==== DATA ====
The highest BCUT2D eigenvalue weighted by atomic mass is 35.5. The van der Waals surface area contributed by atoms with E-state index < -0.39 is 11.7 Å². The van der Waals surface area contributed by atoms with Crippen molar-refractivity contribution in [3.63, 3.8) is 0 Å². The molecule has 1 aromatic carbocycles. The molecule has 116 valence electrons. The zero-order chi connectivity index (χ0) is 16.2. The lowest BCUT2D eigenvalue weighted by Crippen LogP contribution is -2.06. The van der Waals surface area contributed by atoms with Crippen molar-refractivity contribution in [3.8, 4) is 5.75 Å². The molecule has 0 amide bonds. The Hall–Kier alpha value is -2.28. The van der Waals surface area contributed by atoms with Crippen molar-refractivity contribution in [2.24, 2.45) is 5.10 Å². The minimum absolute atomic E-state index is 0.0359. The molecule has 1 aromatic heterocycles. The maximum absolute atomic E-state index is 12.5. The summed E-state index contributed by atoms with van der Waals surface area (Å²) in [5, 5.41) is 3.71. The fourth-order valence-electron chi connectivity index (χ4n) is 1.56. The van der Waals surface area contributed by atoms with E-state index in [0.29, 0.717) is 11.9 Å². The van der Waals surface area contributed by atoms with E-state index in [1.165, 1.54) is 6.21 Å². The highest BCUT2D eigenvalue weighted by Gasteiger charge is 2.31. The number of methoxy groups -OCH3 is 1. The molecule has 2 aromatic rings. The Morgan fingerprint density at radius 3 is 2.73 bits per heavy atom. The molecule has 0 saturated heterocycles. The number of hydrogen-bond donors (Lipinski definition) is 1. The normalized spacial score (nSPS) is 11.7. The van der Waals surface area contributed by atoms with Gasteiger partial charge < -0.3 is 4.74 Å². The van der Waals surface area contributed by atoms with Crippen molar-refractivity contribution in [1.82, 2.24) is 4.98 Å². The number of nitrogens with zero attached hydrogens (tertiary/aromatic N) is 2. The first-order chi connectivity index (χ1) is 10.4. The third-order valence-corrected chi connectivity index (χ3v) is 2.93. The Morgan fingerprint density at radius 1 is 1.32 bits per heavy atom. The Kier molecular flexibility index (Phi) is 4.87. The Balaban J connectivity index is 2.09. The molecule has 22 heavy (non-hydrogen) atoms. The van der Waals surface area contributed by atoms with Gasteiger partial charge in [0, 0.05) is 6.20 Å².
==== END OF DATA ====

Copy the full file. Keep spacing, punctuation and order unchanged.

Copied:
The highest BCUT2D eigenvalue weighted by atomic mass is 35.5. The van der Waals surface area contributed by atoms with E-state index < -0.39 is 11.7 Å². The van der Waals surface area contributed by atoms with Crippen molar-refractivity contribution in [3.63, 3.8) is 0 Å². The molecule has 1 aromatic carbocycles. The molecule has 116 valence electrons. The zero-order chi connectivity index (χ0) is 16.2. The lowest BCUT2D eigenvalue weighted by Crippen LogP contribution is -2.06. The van der Waals surface area contributed by atoms with Crippen molar-refractivity contribution in [3.8, 4) is 5.75 Å². The molecule has 0 amide bonds. The Hall–Kier alpha value is -2.28. The van der Waals surface area contributed by atoms with Crippen molar-refractivity contribution in [2.24, 2.45) is 5.10 Å². The minimum absolute atomic E-state index is 0.0359. The molecule has 1 aromatic heterocycles. The maximum absolute atomic E-state index is 12.5. The summed E-state index contributed by atoms with van der Waals surface area (Å²) in [5, 5.41) is 3.71. The fourth-order valence-electron chi connectivity index (χ4n) is 1.56. The van der Waals surface area contributed by atoms with E-state index in [0.29, 0.717) is 11.9 Å². The van der Waals surface area contributed by atoms with E-state index in [1.165, 1.54) is 6.21 Å². The highest BCUT2D eigenvalue weighted by Gasteiger charge is 2.31. The number of methoxy groups -OCH3 is 1. The molecule has 2 aromatic rings. The Morgan fingerprint density at radius 3 is 2.73 bits per heavy atom. The molecule has 0 saturated heterocycles. The number of hydrogen-bond donors (Lipinski definition) is 1. The normalized spacial score (nSPS) is 11.7. The van der Waals surface area contributed by atoms with Gasteiger partial charge < -0.3 is 4.74 Å². The van der Waals surface area contributed by atoms with Crippen molar-refractivity contribution in [1.82, 2.24) is 4.98 Å². The number of nitrogens with zero attached hydrogens (tertiary/aromatic N) is 2. The first-order chi connectivity index (χ1) is 10.4. The third-order valence-corrected chi connectivity index (χ3v) is 2.93. The Morgan fingerprint density at radius 1 is 1.32 bits per heavy atom. The Kier molecular flexibility index (Phi) is 4.87. The Balaban J connectivity index is 2.09. The molecule has 22 heavy (non-hydrogen) atoms. The van der Waals surface area contributed by atoms with Gasteiger partial charge in [0, 0.05) is 6.20 Å².